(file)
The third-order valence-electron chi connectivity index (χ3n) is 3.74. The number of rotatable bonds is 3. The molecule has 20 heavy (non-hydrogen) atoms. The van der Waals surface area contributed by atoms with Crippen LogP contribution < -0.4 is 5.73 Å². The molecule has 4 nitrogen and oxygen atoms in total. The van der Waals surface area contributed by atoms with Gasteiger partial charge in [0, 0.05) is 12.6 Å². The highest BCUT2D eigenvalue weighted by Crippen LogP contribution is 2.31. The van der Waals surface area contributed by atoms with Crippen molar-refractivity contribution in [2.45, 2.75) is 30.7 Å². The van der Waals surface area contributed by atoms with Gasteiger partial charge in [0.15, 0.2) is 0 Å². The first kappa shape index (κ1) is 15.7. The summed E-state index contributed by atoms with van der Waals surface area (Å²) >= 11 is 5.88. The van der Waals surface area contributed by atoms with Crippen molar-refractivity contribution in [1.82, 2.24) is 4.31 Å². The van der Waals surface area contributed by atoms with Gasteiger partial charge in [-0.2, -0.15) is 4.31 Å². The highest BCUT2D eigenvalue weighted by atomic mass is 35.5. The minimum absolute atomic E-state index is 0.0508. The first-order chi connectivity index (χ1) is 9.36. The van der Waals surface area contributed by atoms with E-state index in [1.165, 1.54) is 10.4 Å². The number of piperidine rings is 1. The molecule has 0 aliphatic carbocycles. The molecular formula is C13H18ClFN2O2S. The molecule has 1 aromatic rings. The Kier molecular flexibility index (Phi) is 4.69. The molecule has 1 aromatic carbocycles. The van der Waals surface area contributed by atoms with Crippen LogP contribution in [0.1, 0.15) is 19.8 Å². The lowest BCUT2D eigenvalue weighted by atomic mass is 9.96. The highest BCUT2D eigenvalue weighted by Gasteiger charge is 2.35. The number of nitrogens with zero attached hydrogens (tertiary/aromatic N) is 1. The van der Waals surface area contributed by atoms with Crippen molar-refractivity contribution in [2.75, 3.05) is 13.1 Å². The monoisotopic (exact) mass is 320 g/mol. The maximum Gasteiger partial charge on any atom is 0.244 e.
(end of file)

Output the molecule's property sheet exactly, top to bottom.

The third-order valence-electron chi connectivity index (χ3n) is 3.74. The number of rotatable bonds is 3. The molecule has 20 heavy (non-hydrogen) atoms. The van der Waals surface area contributed by atoms with Crippen LogP contribution < -0.4 is 5.73 Å². The molecule has 4 nitrogen and oxygen atoms in total. The van der Waals surface area contributed by atoms with Gasteiger partial charge in [0, 0.05) is 12.6 Å². The highest BCUT2D eigenvalue weighted by Crippen LogP contribution is 2.31. The van der Waals surface area contributed by atoms with Crippen molar-refractivity contribution in [2.45, 2.75) is 30.7 Å². The van der Waals surface area contributed by atoms with Gasteiger partial charge in [0.15, 0.2) is 0 Å². The first kappa shape index (κ1) is 15.7. The summed E-state index contributed by atoms with van der Waals surface area (Å²) >= 11 is 5.88. The van der Waals surface area contributed by atoms with Crippen molar-refractivity contribution in [1.82, 2.24) is 4.31 Å². The van der Waals surface area contributed by atoms with Gasteiger partial charge in [-0.2, -0.15) is 4.31 Å². The highest BCUT2D eigenvalue weighted by atomic mass is 35.5. The minimum absolute atomic E-state index is 0.0508. The first-order chi connectivity index (χ1) is 9.36. The van der Waals surface area contributed by atoms with E-state index in [1.165, 1.54) is 10.4 Å². The number of piperidine rings is 1. The molecule has 0 aliphatic carbocycles. The molecular formula is C13H18ClFN2O2S. The molecule has 1 aromatic rings. The Kier molecular flexibility index (Phi) is 4.69. The molecule has 1 aromatic carbocycles. The van der Waals surface area contributed by atoms with Crippen LogP contribution in [0.1, 0.15) is 19.8 Å². The lowest BCUT2D eigenvalue weighted by atomic mass is 9.96. The highest BCUT2D eigenvalue weighted by Gasteiger charge is 2.35. The number of nitrogens with zero attached hydrogens (tertiary/aromatic N) is 1. The van der Waals surface area contributed by atoms with Crippen molar-refractivity contribution in [2.75, 3.05) is 13.1 Å². The monoisotopic (exact) mass is 320 g/mol. The maximum Gasteiger partial charge on any atom is 0.244 e.